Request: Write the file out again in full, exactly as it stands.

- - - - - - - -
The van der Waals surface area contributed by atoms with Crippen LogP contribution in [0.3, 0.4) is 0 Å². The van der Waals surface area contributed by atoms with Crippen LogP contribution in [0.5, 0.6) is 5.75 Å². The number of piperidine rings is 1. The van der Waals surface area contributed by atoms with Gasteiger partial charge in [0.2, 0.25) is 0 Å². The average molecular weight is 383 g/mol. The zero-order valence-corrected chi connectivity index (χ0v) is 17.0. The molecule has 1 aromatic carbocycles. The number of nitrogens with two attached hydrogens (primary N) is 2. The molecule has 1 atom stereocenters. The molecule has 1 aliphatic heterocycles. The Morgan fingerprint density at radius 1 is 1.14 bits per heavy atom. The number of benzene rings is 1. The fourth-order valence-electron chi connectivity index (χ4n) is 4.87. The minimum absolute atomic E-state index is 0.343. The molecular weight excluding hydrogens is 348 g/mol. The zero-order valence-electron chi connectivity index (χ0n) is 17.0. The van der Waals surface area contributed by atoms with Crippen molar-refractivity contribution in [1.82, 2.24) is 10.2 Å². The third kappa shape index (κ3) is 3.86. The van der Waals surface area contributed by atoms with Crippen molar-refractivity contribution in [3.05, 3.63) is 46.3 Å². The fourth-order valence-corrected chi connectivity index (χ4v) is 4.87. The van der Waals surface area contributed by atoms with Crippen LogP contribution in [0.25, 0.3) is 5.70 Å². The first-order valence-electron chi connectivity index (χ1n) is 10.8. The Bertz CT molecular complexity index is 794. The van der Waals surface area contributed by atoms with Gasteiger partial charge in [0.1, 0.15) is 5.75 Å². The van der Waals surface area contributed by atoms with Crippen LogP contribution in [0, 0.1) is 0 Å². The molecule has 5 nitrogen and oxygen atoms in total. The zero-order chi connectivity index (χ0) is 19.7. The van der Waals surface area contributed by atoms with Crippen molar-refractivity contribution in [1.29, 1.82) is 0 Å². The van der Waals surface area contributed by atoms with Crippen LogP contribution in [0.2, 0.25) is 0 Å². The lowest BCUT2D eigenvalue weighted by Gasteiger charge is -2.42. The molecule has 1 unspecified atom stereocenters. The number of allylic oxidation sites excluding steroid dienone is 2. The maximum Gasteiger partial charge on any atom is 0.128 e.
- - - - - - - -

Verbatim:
The van der Waals surface area contributed by atoms with Crippen LogP contribution in [0.3, 0.4) is 0 Å². The van der Waals surface area contributed by atoms with Crippen LogP contribution in [0.5, 0.6) is 5.75 Å². The number of piperidine rings is 1. The van der Waals surface area contributed by atoms with Gasteiger partial charge in [0.2, 0.25) is 0 Å². The average molecular weight is 383 g/mol. The zero-order valence-corrected chi connectivity index (χ0v) is 17.0. The molecule has 1 aromatic carbocycles. The number of nitrogens with two attached hydrogens (primary N) is 2. The molecule has 1 atom stereocenters. The molecule has 1 aliphatic heterocycles. The Morgan fingerprint density at radius 1 is 1.14 bits per heavy atom. The number of benzene rings is 1. The fourth-order valence-electron chi connectivity index (χ4n) is 4.87. The minimum absolute atomic E-state index is 0.343. The molecular weight excluding hydrogens is 348 g/mol. The zero-order valence-electron chi connectivity index (χ0n) is 17.0. The van der Waals surface area contributed by atoms with Crippen molar-refractivity contribution in [1.82, 2.24) is 10.2 Å². The third kappa shape index (κ3) is 3.86. The van der Waals surface area contributed by atoms with Crippen molar-refractivity contribution in [3.05, 3.63) is 46.3 Å². The fourth-order valence-corrected chi connectivity index (χ4v) is 4.87. The van der Waals surface area contributed by atoms with Crippen LogP contribution in [0.25, 0.3) is 5.70 Å². The first-order valence-electron chi connectivity index (χ1n) is 10.8. The Bertz CT molecular complexity index is 794. The van der Waals surface area contributed by atoms with Gasteiger partial charge in [0.1, 0.15) is 5.75 Å². The van der Waals surface area contributed by atoms with Crippen LogP contribution in [0, 0.1) is 0 Å². The molecule has 5 nitrogen and oxygen atoms in total. The zero-order chi connectivity index (χ0) is 19.7. The van der Waals surface area contributed by atoms with Crippen molar-refractivity contribution in [1.29, 1.82) is 0 Å². The van der Waals surface area contributed by atoms with Crippen LogP contribution in [0.2, 0.25) is 0 Å². The lowest BCUT2D eigenvalue weighted by Gasteiger charge is -2.42. The molecule has 1 unspecified atom stereocenters. The number of allylic oxidation sites excluding steroid dienone is 2. The maximum Gasteiger partial charge on any atom is 0.128 e.